A new Supreme Court ruling clears the way for Oklahoma to resume executions. The News On 6's Ashli Sims reports that means two convicted Oklahoma killers could be put to death.
The nation's highest court ruled seven to two in a decision upholding death by lethal injection. Oklahoma's attorney general says he's pleased, but not surprised. Now, two executions that were on hold are moving forward.
Terry Short and Kevin Young were scheduled to die, but a constitutional question granted them a temporary reprieve. At issue, the three drug cocktail used in lethal injections. Two Kentucky death row inmates sued all the way to the Supreme Court, claiming the procedure violated constitutional protections from cruel and unusual punishment.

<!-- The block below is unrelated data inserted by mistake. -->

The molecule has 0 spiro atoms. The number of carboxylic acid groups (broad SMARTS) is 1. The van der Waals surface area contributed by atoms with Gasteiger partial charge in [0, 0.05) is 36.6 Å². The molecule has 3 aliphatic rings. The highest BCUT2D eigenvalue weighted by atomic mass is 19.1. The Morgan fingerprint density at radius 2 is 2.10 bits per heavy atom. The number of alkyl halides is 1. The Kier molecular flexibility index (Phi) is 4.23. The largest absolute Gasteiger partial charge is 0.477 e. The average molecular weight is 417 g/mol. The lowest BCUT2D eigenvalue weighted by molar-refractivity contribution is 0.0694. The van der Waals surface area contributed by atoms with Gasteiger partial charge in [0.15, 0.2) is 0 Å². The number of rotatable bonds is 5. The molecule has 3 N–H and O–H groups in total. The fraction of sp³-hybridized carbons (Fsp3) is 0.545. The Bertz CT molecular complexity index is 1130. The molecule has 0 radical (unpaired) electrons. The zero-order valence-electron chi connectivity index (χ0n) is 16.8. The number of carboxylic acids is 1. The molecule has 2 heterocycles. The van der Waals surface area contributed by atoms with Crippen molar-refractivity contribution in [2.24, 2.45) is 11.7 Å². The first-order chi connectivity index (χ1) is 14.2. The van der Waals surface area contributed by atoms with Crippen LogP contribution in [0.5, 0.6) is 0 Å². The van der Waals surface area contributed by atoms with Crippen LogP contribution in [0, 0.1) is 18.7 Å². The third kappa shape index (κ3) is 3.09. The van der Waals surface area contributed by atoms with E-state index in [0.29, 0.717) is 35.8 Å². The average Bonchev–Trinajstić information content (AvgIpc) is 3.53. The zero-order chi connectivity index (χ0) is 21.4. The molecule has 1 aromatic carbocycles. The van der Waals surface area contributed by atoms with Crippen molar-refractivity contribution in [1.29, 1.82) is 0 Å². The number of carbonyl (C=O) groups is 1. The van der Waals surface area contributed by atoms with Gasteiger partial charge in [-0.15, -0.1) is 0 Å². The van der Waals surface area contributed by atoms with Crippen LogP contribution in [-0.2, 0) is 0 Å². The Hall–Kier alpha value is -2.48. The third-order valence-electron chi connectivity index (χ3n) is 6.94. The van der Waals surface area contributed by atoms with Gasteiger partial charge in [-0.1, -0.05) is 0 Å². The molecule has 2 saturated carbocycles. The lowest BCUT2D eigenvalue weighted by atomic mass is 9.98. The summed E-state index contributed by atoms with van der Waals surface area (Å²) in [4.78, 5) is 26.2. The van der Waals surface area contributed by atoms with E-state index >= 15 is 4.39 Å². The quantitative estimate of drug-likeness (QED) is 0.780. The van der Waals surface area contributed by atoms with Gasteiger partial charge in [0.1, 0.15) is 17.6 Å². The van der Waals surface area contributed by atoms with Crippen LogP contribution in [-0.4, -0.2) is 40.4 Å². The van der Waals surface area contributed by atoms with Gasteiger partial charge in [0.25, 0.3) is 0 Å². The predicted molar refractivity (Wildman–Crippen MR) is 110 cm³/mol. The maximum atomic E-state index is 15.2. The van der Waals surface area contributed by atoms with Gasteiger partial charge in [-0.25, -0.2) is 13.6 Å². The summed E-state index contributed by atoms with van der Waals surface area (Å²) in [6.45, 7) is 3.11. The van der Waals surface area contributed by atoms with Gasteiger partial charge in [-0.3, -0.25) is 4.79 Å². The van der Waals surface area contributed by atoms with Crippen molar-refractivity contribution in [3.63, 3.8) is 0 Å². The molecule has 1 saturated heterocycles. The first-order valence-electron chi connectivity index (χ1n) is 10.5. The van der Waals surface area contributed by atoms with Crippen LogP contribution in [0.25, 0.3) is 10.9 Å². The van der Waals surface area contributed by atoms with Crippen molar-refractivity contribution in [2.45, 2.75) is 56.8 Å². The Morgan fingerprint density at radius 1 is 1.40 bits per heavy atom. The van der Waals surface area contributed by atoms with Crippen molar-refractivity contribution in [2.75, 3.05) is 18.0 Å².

Lawyers argued if all three drugs don't work or if the injection is bungled it could cause unnecessary pain.
"If that's the standard then just try to think of a method of execution that didn't have some risk of pain. And, you won't be able to think of one," said Oklahoma Attorney General Drew Edmondson.
The Supreme Court decided that lethal injection is legal because it's not meant to inflict pain.
"I can't imagine a form of execution more humane than by lethal injection," said Oklahoma Attorney General Drew Edmondson.
Now, Attorney General Edmondson says the wheels of justice can move forward.
"I was grateful that we could get our cases, the two cases that have been held up, off high center and apply for execution dates," said Oklahoma Attorney General Drew Edmondson.
Edmondson says Terry Short and Kevin Young could be executed by late June or early July.
The first lethal injection was given in the state in 1990. A total of 86 Oklahoma prisoners have been killed, using the procedure.